Types of Chordoma
Conventional or Classic
These are the most common type of chordoma, accounting for roughly 80 - 90% of chordoma cases. They are generally slow-growing.
Chondroid chordoma behave similarly to conventional chordoma and account for about 15% of chordomas. They may contain cartilaginous material and be hard to distinguish from chondrosarcomas, except that chondroid chordoma expresses brachyury, whereas chondrosarcomas do not.
These are more aggressive, faster-growing, and more likely to metastasize than Conventional or Chondroid chordoma. They are rare, accounting for only about 5% of chordoma, and they occur most often in pediatric patients. Dedifferentiated chordoma can have the loss of the INI-1 gene.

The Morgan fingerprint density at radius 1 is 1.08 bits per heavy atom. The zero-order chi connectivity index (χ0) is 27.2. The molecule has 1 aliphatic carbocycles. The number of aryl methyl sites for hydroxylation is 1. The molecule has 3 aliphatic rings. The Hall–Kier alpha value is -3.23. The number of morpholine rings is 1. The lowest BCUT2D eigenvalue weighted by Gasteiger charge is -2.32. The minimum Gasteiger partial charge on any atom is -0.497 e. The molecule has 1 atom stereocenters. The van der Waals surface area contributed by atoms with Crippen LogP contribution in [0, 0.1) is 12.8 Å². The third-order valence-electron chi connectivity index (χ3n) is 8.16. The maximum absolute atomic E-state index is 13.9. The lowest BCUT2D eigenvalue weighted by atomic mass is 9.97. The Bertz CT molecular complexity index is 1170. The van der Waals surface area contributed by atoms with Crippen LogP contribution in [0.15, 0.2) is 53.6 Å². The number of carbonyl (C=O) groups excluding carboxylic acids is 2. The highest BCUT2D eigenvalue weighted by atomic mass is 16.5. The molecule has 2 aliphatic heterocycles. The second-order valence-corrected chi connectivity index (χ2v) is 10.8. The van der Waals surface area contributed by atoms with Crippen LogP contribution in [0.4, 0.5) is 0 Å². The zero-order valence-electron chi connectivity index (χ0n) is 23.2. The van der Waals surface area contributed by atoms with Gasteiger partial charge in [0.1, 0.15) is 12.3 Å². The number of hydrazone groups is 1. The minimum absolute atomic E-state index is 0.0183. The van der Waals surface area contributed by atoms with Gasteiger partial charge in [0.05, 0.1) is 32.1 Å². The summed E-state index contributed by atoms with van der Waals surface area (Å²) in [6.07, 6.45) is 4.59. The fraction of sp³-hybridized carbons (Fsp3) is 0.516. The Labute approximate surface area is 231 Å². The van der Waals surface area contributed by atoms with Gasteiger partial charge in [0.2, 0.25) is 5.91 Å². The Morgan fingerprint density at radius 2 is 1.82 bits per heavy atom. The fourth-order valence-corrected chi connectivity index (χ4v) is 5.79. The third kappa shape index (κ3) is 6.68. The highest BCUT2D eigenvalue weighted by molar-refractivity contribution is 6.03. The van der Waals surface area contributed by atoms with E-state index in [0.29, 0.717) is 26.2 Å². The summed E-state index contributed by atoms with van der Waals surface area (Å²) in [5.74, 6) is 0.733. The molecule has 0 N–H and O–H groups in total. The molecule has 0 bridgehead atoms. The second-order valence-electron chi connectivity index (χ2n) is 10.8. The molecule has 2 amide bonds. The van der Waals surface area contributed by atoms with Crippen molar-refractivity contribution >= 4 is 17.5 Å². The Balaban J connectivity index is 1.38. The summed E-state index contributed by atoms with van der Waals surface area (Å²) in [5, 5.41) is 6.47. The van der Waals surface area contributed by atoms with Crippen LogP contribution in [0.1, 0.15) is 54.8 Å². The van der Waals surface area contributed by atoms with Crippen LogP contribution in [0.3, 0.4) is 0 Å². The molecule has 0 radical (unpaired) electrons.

This is a newly identified subtype. Poorly differentiated chordoma are rare and are more aggressive and faster-growing than Conventional chordoma. They are characterized by the loss of the INI-1 gene, and they occur most often in young adult and pediatric patients. They are most often skull-base tumors.